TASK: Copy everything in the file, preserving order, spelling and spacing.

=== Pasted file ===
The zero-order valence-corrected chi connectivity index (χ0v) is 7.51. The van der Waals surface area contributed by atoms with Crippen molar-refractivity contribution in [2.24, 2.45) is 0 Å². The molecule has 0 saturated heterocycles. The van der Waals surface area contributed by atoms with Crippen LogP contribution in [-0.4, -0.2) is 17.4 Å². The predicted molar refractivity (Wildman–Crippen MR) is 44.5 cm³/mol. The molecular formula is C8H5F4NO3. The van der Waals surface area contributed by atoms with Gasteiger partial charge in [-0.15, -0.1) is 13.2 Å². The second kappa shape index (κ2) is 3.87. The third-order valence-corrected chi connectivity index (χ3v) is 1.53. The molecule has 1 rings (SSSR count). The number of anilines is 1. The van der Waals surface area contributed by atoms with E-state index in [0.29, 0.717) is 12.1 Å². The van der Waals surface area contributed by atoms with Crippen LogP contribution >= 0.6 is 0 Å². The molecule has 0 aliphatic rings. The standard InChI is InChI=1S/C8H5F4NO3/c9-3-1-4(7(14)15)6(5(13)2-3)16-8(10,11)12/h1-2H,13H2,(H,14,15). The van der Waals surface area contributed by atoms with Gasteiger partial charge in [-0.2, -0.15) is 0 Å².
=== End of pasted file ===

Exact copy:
The zero-order valence-corrected chi connectivity index (χ0v) is 7.51. The van der Waals surface area contributed by atoms with Crippen molar-refractivity contribution in [2.24, 2.45) is 0 Å². The molecule has 0 saturated heterocycles. The van der Waals surface area contributed by atoms with Crippen LogP contribution in [-0.4, -0.2) is 17.4 Å². The predicted molar refractivity (Wildman–Crippen MR) is 44.5 cm³/mol. The molecular formula is C8H5F4NO3. The van der Waals surface area contributed by atoms with Gasteiger partial charge in [-0.15, -0.1) is 13.2 Å². The second kappa shape index (κ2) is 3.87. The third-order valence-corrected chi connectivity index (χ3v) is 1.53. The molecule has 1 rings (SSSR count). The number of anilines is 1. The van der Waals surface area contributed by atoms with E-state index in [0.29, 0.717) is 12.1 Å². The van der Waals surface area contributed by atoms with Crippen LogP contribution >= 0.6 is 0 Å². The molecule has 0 aliphatic rings. The standard InChI is InChI=1S/C8H5F4NO3/c9-3-1-4(7(14)15)6(5(13)2-3)16-8(10,11)12/h1-2H,13H2,(H,14,15). The van der Waals surface area contributed by atoms with Gasteiger partial charge in [-0.2, -0.15) is 0 Å².